IT is said that when fighting broke out on Easter Monday 1916 between republican and British forces on St Stephen's Green opposite the Shelbourne Hotel in Dublin, the only thing that got between some upper class ladies and their afternoon tea was a stray bullet which flew through the window of the Lord Mayor's Lounge, clipping a rose petal from one of the diner's hats.

If the threat wasn't quite enough to call a halt to the tea and scones, it at least persuaded them to decamp proceedings to a back room which is now home to the hotel's iconic Horseshoe Bar.

The tale sums up the way in which history and opulence have long intersected at the city's largest and most famous five-star hotel, built in 1824.

For nearly 200 years, the landmark premises has been pivotal in the literary, political, and cultural traditions of Irish society, from a cameo in James Joyce's Ulysses to the venue where the Irish constitution was drafted in 1922 in a meeting chaired by Michael Collins. One of the two original copies of that historic document remain in the ownership of the hotel to this day.

Over the years, the Shelbourne has played host to a string of Hollywood superstars, including John Wayne, Stan Laurel, Oliver Hardy, Elizabeth Taylor, Richard Burton, Rock Hudson, Orson Welles, and Rita Hayworth.

In 1958, then-Senator John F Kennedy and wife Jackie stayed at the hotel, with JFK returning on an official visit to his ancestral homeland as US president in June 1963 - just months before his assassination.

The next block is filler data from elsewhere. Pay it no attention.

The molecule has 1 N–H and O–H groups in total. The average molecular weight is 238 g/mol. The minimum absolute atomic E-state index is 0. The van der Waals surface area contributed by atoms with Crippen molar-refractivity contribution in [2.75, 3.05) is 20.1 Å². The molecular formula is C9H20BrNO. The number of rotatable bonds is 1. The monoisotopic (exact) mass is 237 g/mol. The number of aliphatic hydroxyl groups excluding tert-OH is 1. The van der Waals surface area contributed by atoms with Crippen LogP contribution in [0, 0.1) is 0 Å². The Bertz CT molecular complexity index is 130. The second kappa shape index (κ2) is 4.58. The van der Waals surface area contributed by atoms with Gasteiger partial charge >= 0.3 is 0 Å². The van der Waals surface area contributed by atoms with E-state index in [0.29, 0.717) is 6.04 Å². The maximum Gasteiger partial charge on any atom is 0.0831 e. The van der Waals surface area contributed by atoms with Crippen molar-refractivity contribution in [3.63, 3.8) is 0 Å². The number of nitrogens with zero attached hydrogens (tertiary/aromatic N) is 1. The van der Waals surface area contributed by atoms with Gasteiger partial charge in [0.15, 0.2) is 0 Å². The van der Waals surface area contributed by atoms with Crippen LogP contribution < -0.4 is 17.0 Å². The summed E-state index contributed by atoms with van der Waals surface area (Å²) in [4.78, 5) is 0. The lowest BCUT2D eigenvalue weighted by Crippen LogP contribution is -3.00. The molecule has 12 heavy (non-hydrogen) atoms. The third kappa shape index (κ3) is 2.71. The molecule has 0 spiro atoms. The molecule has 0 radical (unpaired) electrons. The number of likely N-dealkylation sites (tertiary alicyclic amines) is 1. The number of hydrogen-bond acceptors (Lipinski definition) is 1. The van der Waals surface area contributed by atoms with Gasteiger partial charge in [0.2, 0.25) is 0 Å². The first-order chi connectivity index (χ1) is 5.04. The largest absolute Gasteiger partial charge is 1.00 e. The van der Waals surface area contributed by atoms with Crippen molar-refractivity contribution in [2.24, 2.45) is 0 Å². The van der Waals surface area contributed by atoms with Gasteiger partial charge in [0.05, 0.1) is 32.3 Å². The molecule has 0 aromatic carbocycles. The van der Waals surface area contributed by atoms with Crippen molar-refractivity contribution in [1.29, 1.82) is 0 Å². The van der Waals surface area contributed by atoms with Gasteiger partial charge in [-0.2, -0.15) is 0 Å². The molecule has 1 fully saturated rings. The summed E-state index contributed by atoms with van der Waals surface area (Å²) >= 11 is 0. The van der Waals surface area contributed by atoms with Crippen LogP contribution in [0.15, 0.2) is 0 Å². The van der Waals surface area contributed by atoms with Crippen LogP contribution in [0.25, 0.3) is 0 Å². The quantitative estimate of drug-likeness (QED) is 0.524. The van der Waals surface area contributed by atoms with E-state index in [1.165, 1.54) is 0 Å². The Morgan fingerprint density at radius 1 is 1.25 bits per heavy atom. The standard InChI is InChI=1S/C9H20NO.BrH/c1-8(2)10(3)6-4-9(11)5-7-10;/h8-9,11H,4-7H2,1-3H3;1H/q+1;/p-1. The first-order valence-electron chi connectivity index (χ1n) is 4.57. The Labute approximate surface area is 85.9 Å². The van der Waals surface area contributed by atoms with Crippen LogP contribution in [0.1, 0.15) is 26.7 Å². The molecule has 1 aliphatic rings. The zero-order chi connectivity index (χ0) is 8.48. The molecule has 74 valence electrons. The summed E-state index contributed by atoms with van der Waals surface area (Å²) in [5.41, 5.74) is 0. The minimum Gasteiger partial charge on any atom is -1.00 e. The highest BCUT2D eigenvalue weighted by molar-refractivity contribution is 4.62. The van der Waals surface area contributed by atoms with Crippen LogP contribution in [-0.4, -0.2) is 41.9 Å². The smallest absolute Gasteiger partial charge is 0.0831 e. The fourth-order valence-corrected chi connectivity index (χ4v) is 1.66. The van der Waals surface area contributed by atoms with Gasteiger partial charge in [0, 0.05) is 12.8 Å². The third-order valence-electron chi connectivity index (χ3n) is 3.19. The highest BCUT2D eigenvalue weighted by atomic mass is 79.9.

The suite used by the couple on their 1958 trip has since been renamed in honour of the former president. 

It is now one of the hotel's Signature Suites, named after famous former guests, which are each uniquely decorated, furnished and curated with bespoke memorabilia.

The suites also boast spectacular views over St Stephen's Green, a garden oasis just a few minutes from Dublin's famous Grafton Street and Trinity College, as well as a luxurious marble bathroom with soaking tub and separate stall shower.

The jewel in the crown of the hotel's accommodation, however, is the Princess Grace Suite, where the moviestar-turned-royal - and International Chairwoman of the Irish American Cultural Institute - often stayed with her husband Prince Rainer of Monaco.

HeraldScotland: Princess Grace Suite, Shelbourne Hotel Princess Grace Suite, Shelbourne Hotel

This 1500 sq ft pink-hued, two-bedroom, two-bathroom presidential suite with its plush lounge, dining room, drinks counter and ornate chandeliers is prized by celebrities and big spenders - but comes with a budget-busting (for most) €7,500-a-night (£6,400) price tag.

Even if your bank balance is better-suited to one of the hotel's 265 deluxe bedrooms, however, the Shelbourne still has plenty to offer - especially if your idea of a good holiday involves propping up a few bars and soaking up some of the local "craic".

At the Shelbourne, you can take your pick from three very distinctive bars.

The aforementioned Horseshoe Bar, a windowless room tucked away to the side of the hotel's magnificent grand staircase, has garnered a reputation as the go-to watering hole for discreet meetings between politicians and journalists, sportsmen and movie stars, visiting dignitaries, and local personalities.

Dimly lit with red walls, the flexible glass 'dividers' along the U-shaped, stool-lined bar alos enable drinkers to separate themselves (or not) from neighbouring customers - depending on how secretive are their conversations.

At the top of the staircase is one of Dublin's best-kept secrets: the 1824 bar.

Serving only "top shelf" whiskeys and other spirits, the newly-created 1824 can be hired for private events but otherwise there is a strictly no reservations policy on tables.